Slice is a reference type that has three properties: pointer, length, and capacity.

1. Pointer: Points to the first element that slice can access.
2. Length: number of elements in slice.
3. Capacity: The number of elements between the start of slice and the last element of the underlying array.

Are you confused when you see such an explanation? Don’t panic. Let’s explain it in detail.

Its underlying structure looks like this:

Let’s look at another example to see what all the parts mean.

At the bottom is an array of 10 integer elements, data1 points to the fourth element of the array, length 3, and capacity up to the last element of the array, 7. Data2 refers to the fifth element of the array, with length 4 and capacity 6.

#### Create a slice

There are two ways to create slices:

The first method is array-based creation:

``````// Create slices based on arrays
var array = [...]int{1.2.3.4.5.6.7.8}

s1 := array[3:6]
s2 := array[:5]
s3 := array[4:]
s4 := array[:]

fmt.Printf("s1: %v\n", s1) // s1: [4 5 6]
fmt.Printf("s2: %v\n", s2) // s2: [1 2 3 4 5]
fmt.Printf("s3: %v\n", s3) // s3: [5 6 7 8]
fmt.Printf("s4: %v\n", s4) // s4: [1 2 3 4 5 6 7 8]
Copy the code``````

The second way is to create it using the built-in function make:

``````// Use make to create slices
// len: 10, cap: 10
a := make([]int.10)
// len: 10, cap: 15
b := make([]int.10.15)

fmt.Printf("a: %v, len: %d, cap: %d\n", a, len(a), cap(a))
fmt.Printf("b: %v, len: %d, cap: %d\n", b, len(b), cap(b))
Copy the code``````

#### Using slice

traverse

And traversal number group method is the same.

``````// slice traversal
for i, n := range s1 {
fmt.Println(i, n)
}
Copy the code``````

To compare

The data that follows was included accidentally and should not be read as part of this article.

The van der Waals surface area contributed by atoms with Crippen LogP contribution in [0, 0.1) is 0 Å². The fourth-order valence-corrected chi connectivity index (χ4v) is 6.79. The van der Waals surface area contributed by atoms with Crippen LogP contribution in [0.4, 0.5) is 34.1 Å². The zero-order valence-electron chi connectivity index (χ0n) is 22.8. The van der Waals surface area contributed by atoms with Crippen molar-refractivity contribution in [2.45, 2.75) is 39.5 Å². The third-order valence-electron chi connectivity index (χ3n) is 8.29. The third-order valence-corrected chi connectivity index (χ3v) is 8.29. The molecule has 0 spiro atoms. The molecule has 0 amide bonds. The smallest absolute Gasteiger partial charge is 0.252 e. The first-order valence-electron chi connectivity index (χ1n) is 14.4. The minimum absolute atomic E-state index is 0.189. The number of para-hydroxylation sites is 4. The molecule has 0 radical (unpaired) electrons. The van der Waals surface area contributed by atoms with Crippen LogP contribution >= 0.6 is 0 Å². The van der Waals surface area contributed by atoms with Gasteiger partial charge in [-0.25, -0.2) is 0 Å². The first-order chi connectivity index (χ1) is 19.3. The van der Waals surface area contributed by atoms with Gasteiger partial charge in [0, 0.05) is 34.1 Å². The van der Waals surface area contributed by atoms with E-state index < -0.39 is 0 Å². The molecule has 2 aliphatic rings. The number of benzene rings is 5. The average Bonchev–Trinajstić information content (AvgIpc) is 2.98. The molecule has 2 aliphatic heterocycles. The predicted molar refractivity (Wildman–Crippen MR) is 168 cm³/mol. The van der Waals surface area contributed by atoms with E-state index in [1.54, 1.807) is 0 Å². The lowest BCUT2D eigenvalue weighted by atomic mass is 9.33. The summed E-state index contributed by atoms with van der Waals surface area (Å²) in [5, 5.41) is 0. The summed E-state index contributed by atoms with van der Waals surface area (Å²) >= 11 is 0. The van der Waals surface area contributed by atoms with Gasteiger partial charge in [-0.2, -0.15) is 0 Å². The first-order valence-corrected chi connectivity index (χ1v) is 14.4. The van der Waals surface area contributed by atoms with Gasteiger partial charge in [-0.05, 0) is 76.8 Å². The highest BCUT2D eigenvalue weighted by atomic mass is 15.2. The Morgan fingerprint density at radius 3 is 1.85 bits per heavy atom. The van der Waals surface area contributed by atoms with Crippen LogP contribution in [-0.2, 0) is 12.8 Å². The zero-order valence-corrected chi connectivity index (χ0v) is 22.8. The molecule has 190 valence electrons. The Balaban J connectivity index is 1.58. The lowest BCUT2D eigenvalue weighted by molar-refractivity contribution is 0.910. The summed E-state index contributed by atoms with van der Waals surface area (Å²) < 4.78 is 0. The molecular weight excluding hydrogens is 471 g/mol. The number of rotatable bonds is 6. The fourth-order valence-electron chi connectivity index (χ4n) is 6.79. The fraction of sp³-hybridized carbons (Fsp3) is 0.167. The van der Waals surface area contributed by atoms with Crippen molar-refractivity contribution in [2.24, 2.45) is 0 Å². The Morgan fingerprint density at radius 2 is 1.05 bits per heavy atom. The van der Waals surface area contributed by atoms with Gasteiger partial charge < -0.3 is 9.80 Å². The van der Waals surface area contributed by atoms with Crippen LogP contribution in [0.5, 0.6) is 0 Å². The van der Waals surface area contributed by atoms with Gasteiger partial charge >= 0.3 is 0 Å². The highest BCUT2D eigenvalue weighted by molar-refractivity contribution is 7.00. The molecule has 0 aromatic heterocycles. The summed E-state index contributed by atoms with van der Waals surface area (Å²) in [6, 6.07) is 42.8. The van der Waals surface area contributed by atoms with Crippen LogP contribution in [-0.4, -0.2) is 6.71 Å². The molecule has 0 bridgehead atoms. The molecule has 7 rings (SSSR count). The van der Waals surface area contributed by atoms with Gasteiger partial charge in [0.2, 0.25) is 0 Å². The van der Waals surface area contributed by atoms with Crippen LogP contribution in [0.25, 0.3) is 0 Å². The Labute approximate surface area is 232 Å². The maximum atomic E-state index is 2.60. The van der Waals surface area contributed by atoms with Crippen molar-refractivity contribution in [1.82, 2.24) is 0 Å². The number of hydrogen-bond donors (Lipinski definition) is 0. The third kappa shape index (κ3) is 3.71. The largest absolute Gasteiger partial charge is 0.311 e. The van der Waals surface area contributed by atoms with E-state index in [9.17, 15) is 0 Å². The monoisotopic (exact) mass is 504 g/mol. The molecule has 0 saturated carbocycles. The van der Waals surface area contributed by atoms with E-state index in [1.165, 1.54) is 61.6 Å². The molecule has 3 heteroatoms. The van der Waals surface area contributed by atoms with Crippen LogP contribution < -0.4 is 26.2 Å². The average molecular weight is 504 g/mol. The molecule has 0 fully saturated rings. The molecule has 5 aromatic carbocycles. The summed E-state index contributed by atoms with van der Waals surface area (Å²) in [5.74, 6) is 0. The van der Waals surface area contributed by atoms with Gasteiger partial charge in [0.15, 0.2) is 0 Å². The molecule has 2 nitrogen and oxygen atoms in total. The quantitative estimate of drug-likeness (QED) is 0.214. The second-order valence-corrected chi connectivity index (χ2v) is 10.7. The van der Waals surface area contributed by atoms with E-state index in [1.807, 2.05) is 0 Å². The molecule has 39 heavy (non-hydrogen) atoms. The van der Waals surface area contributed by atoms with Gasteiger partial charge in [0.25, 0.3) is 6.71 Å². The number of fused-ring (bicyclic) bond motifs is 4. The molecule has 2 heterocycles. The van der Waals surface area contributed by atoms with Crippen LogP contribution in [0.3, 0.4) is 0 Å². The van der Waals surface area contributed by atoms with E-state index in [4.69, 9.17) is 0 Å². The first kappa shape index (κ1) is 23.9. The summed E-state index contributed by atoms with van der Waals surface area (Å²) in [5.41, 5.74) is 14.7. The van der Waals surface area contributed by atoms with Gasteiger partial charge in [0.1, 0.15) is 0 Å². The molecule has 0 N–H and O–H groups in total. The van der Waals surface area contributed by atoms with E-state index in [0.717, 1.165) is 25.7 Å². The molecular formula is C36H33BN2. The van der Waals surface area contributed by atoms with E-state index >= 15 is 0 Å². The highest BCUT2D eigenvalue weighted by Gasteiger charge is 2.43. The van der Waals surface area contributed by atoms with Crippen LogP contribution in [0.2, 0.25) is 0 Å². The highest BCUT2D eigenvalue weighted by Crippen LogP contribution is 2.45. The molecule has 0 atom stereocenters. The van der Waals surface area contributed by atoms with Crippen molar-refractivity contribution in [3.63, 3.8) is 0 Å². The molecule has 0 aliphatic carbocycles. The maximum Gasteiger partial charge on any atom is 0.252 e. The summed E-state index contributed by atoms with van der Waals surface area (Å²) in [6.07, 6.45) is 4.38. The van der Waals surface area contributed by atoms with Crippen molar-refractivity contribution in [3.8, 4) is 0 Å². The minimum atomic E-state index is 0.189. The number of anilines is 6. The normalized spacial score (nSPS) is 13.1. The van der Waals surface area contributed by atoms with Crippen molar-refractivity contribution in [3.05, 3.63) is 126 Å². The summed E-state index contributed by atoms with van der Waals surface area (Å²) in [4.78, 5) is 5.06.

You can’t use == to test if two slices have the same element, but slice can be compared to nil. The zero value for slice is nil, which means there is no corresponding underlying array, and the length and capacity are zero.

But also note that both length and capacity are zero, and the value is not necessarily nil.

``````/ / to compare
var s []int
fmt.Println(len(s) == 0, s == nil) // true true
s = nil
fmt.Println(len(s) == 0, s == nil) // true true
s = []int(nil)
fmt.Println(len(s) == 0, s == nil) // true true
s = []int{}
fmt.Println(len(s) == 0, s == nil) // true false
Copy the code``````

So, to determine whether slice is empty, use the built-in function len, not whether it is nil.

Use the built-in function Append.

``````/ / append
s5 := append(s4, 9)
fmt.Printf("s5: %v\n", s5) // s5: [1 2 3 4 5 6 7 8 9]
s6 := append(s4, 10.11)
fmt.Printf("s6: %v\n", s6) // s5: [1 2 3 4 5 6 7 8 10 11]
Copy the code``````

Append another slice to be followed by three dots.

``````// Append another slice
s7 := []int{12.13}
s7 = append(s7, s6...)
fmt.Printf("s7: %v\n", s7) // s7: [12 13 1 2 3 4 5 6 7 8 10 11]
Copy the code``````

copy

Use the built-in function copy.

``````/ / copy
s8 := []int{1.2.3.4.5}
s9 := []int{5.4.3}
s10 := []int{6}

copy(s8, s9)
fmt.Printf("s8: %v\n", s8) // s8: [5 4 3 4 5]
copy(s10, s9)
fmt.Printf("s10: %v\n", s10) // s10: [5]
Copy the code``````

#### Reference types

As we mentioned in the previous section, arrays are value types, so the entire array is copied when passing parameters. If the array is large, it can affect performance. Passing slices only copies the slices themselves and does not affect the underlying array, which is very efficient.

``````package main

import "fmt"

func main(a) {
s9 := []int{5.4.3}

/ / the refs
modify(s9)
fmt.Println("main: ", s9) // main: [30 4 3]
}

func modify(a []int) {
a[0] = 30
fmt.Println("modify: ", a) // modify: [30 4 3]
}

Copy the code``````

Values changed in modify will affect main.

### conclusion

This article looked at the first two types of composite data types: arrays and slicing. It introduces their creation, common operations, and passing between functions.

Array length is fixed, is the basis of slicing; Slice length variable, more than a capacity attribute, its pointer to the underlying structure is an array.

In the function parameter passing process, if the array is very large, it will affect the efficiency, and slicing solves this problem, and the efficiency is higher.

In daily development, slicing is used more often.

The brain map and source code in the article have been uploaded to GitHub for students who need to download.